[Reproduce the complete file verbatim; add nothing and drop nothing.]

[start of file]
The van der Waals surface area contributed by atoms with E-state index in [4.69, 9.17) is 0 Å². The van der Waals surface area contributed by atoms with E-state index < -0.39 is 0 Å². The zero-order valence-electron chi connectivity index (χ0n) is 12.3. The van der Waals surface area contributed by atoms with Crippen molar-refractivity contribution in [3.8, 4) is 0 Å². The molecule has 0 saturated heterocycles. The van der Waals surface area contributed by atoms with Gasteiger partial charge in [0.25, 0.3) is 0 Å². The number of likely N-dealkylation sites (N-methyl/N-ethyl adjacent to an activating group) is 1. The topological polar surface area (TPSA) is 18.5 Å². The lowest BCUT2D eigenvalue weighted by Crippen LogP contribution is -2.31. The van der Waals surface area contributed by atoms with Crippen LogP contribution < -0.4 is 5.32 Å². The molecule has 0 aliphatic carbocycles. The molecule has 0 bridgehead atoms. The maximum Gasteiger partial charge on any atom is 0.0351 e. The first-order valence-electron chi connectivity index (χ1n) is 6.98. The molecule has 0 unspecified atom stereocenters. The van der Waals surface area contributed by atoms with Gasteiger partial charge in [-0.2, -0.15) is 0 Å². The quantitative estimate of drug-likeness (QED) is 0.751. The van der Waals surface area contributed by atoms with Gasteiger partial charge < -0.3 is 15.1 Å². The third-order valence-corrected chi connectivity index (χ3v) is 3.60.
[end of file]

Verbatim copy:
The van der Waals surface area contributed by atoms with E-state index in [4.69, 9.17) is 0 Å². The van der Waals surface area contributed by atoms with E-state index < -0.39 is 0 Å². The zero-order valence-electron chi connectivity index (χ0n) is 12.3. The van der Waals surface area contributed by atoms with Crippen molar-refractivity contribution in [3.8, 4) is 0 Å². The molecule has 0 saturated heterocycles. The van der Waals surface area contributed by atoms with Gasteiger partial charge in [0.25, 0.3) is 0 Å². The number of likely N-dealkylation sites (N-methyl/N-ethyl adjacent to an activating group) is 1. The topological polar surface area (TPSA) is 18.5 Å². The lowest BCUT2D eigenvalue weighted by Crippen LogP contribution is -2.31. The van der Waals surface area contributed by atoms with Crippen LogP contribution < -0.4 is 5.32 Å². The molecule has 0 aliphatic carbocycles. The molecule has 0 bridgehead atoms. The maximum Gasteiger partial charge on any atom is 0.0351 e. The first-order valence-electron chi connectivity index (χ1n) is 6.98. The molecule has 0 unspecified atom stereocenters. The van der Waals surface area contributed by atoms with Gasteiger partial charge in [-0.2, -0.15) is 0 Å². The quantitative estimate of drug-likeness (QED) is 0.751. The van der Waals surface area contributed by atoms with Gasteiger partial charge < -0.3 is 15.1 Å². The third-order valence-corrected chi connectivity index (χ3v) is 3.60.